Scientists just grew a black hole disk in a lab to better understand how they feed

An event horizon marks the boundary at the outer edge of a black hole. This black hole visualization shows a turbulent disk of gas churning around the cosmic beast.
An event horizon marks the boundary at the outer edge of a black hole. This black hole visualization shows a turbulent disk of gas churning around the cosmic beast. (Image credit: NASA’s Goddard Space Flight Center/Jeremy Schnittman)

Scientists have brought the immediate environment of a black hole down to Earth by creating a spinning disk of plasma in the lab. 

This ring of superheated gas mimics the matter that whips around the edge of black holes in so-called "accretion disks" that gradually feed matter to black holes

The experiment conducted by researchers at Imperial College London could help scientists answer the question of how black holes grow by consuming the matter that surrounds them. 

"Understanding how accretion discs behave will not only help us reveal how black holes grow, but also how gas clouds collapse to form stars, and even how we might be able to better create our own stars by understanding the stability of plasmas in fusion experiments," Vicente Valenzuela Villaseca, research lead author and Princeton University post-doctoral researcher said in a statement.

Related: Black holes of the universe (images)

An illustration of the equipment used to mimic a black hole in the lab (left), the disk of spinning plasma created by the team that resembles the outskirts of a black hole (right). (Image credit: Imperial College London)

Disks of plasma around black holes were immortalized when the Event Horizon Telescope (EHT) captured the first direct image of a black hole

Predominant in this historic image of the supermassive black hole at the heart of the galaxy Messier 87 (M87) — and in a later image of the supermassive black hole in the Milky Way, Sagittarius A* (Sgr A*) — is a glowing orange ring of plasma surrounding the dark central black hole.

This ring occurs as matter is drawn to a black hole, and its immense gravitational influence creates turbulent and violent conditions, heating gas and stripping electrons away from its constituent atoms. This transforms the gas into plasma, a sea of electron-less atoms, or ions, and electrons. This plasma forms an accretion disk held steady by the outward push of centrifugal force generated by its rotation and the inward force of gravity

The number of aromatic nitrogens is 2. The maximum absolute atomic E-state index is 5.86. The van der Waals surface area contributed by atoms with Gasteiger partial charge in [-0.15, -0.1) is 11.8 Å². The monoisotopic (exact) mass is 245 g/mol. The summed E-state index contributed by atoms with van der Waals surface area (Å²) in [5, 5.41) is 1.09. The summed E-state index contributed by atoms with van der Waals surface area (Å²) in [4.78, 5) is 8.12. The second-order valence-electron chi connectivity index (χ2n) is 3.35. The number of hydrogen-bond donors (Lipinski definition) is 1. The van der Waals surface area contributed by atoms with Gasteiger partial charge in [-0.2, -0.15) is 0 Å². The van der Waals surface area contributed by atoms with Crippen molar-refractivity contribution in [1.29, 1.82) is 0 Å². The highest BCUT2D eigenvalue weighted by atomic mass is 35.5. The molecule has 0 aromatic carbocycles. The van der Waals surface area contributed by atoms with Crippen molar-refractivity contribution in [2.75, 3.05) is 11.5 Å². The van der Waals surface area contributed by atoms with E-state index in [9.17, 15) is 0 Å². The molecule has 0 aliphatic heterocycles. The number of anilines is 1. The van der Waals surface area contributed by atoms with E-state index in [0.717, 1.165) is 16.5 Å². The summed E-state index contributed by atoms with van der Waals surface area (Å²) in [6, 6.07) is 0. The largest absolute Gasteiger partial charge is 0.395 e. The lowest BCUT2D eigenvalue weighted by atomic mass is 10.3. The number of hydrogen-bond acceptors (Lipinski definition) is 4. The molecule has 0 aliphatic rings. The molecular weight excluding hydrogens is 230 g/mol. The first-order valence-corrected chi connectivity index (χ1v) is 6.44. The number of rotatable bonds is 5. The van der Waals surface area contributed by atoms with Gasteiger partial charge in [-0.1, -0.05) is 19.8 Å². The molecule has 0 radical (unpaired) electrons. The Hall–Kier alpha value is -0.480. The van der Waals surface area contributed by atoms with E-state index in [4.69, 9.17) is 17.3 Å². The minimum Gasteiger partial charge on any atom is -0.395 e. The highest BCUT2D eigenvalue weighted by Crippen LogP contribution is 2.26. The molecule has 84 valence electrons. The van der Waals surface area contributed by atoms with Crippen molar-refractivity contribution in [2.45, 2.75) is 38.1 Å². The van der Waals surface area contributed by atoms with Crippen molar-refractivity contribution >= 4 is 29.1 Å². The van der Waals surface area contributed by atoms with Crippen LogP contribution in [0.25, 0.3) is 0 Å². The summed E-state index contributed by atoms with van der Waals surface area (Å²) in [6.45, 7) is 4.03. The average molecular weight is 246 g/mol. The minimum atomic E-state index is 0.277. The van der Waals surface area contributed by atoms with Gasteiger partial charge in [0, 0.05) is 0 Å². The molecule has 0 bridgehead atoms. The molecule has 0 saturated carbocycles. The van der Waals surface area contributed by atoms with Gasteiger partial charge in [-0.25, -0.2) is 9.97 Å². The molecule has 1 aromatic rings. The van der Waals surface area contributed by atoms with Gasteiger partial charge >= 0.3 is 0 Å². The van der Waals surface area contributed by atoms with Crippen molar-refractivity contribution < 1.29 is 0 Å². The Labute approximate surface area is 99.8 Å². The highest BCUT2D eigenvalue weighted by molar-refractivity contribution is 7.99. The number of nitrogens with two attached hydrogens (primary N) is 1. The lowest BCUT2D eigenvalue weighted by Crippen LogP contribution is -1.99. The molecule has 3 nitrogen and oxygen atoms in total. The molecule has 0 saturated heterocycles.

This stability is occasionally interrupted, causing material from the disk to fall to the surface of the black hole, but scientists are exactly sure how instabilities arise. This is important to our understanding of black holes as they can't grow without some material being accreted. 

Scientists can hardly recreate a black hole like that of M87, which has a mass 4.5 billion times that of the sun. That means the next best thing they can do in order to study the environments of these cosmic titans up close and personal is to recreate the plasma that whips around them.

The team used the Mega Ampere Generator for Plasma Implosion Experiments machine (MAGPIE) to spin plasma and create an accurate replication of accretion disks. This required accelerating eight jets of plasma and colliding them to make a spinning column. The team found that the plasma was moving more rapidly in the inner regions of the column, something that is believed to be an important characteristic of accretion disks. 

Despite allowing for better modeling of accretion disks, the experiment is only a proof of concept, mainly because MAGPIE can only generate short plasma pulses, limiting the team's observations to no more than one full rotation of the disk. Repeating the experiment with longer pulses of plasma should allow the team to characterize accretion disks better.

One of the suggested mechanisms that cause instabilities in these disks of plasma is magnetic fields giving rise to friction that causes a loss of energy in the matter that results in it accreting to the surface of the black holes. Longer plasma pulses in the lab would also allow for the introduction of magnetic fields to the system letting researchers test this mechanism. 

"We are just at the start of being able to look at these accretion discs in whole new ways, which include our experiments and snapshots of black holes with the Event Horizon Telescope," Valenzuela-Villaseca said. "These will allow us to test our theories and see if they match astronomical observations."

The team's research was published in the journal Physical Review Letters.

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Robert Lea
Contributing Writer

Robert Lea is a science journalist in the U.K. whose articles have been published in Physics World, New Scientist, Astronomy Magazine, All About Space, Newsweek and ZME Science. He also writes about science communication for Elsevier and the European Journal of Physics. Rob holds a bachelor of science degree in physics and astronomy from the U.K.’s Open University. Follow him on Twitter @sciencef1rst.